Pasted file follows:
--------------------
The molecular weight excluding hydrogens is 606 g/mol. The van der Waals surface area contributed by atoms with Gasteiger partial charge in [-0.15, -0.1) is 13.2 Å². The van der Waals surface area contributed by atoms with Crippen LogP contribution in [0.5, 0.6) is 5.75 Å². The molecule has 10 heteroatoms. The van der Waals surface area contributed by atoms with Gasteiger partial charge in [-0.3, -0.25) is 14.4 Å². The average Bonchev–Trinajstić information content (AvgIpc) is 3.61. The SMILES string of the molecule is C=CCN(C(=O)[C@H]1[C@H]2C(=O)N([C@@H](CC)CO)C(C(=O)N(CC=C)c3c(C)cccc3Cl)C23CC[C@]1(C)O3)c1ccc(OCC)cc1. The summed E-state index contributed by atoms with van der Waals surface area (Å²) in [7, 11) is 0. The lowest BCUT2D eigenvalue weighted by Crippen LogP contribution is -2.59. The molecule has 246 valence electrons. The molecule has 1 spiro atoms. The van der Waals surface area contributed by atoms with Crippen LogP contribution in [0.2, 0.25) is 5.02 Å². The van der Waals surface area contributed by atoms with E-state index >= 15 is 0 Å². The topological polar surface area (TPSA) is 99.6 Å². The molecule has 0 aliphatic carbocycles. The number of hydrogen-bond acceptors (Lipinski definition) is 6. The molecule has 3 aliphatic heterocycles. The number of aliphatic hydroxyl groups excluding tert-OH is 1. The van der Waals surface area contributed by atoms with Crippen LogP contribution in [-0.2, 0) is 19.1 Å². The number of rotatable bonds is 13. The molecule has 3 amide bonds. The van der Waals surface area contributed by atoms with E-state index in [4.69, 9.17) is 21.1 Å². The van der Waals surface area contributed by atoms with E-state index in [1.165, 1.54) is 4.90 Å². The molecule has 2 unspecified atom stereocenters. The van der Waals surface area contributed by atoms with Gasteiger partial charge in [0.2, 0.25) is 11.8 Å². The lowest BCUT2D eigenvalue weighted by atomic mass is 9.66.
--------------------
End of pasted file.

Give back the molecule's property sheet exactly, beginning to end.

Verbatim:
The molecular weight excluding hydrogens is 606 g/mol. The van der Waals surface area contributed by atoms with Gasteiger partial charge in [-0.15, -0.1) is 13.2 Å². The van der Waals surface area contributed by atoms with Crippen LogP contribution in [0.5, 0.6) is 5.75 Å². The molecule has 10 heteroatoms. The van der Waals surface area contributed by atoms with Gasteiger partial charge in [-0.3, -0.25) is 14.4 Å². The average Bonchev–Trinajstić information content (AvgIpc) is 3.61. The SMILES string of the molecule is C=CCN(C(=O)[C@H]1[C@H]2C(=O)N([C@@H](CC)CO)C(C(=O)N(CC=C)c3c(C)cccc3Cl)C23CC[C@]1(C)O3)c1ccc(OCC)cc1. The summed E-state index contributed by atoms with van der Waals surface area (Å²) in [7, 11) is 0. The lowest BCUT2D eigenvalue weighted by Crippen LogP contribution is -2.59. The molecule has 246 valence electrons. The molecule has 1 spiro atoms. The van der Waals surface area contributed by atoms with Crippen LogP contribution in [0.2, 0.25) is 5.02 Å². The van der Waals surface area contributed by atoms with E-state index >= 15 is 0 Å². The topological polar surface area (TPSA) is 99.6 Å². The molecule has 0 aliphatic carbocycles. The number of hydrogen-bond acceptors (Lipinski definition) is 6. The molecule has 3 aliphatic heterocycles. The number of aliphatic hydroxyl groups excluding tert-OH is 1. The van der Waals surface area contributed by atoms with Crippen LogP contribution in [-0.2, 0) is 19.1 Å². The number of rotatable bonds is 13. The molecule has 3 amide bonds. The van der Waals surface area contributed by atoms with E-state index in [4.69, 9.17) is 21.1 Å². The van der Waals surface area contributed by atoms with E-state index in [1.165, 1.54) is 4.90 Å². The molecule has 2 unspecified atom stereocenters. The van der Waals surface area contributed by atoms with Gasteiger partial charge in [0.2, 0.25) is 11.8 Å². The lowest BCUT2D eigenvalue weighted by atomic mass is 9.66.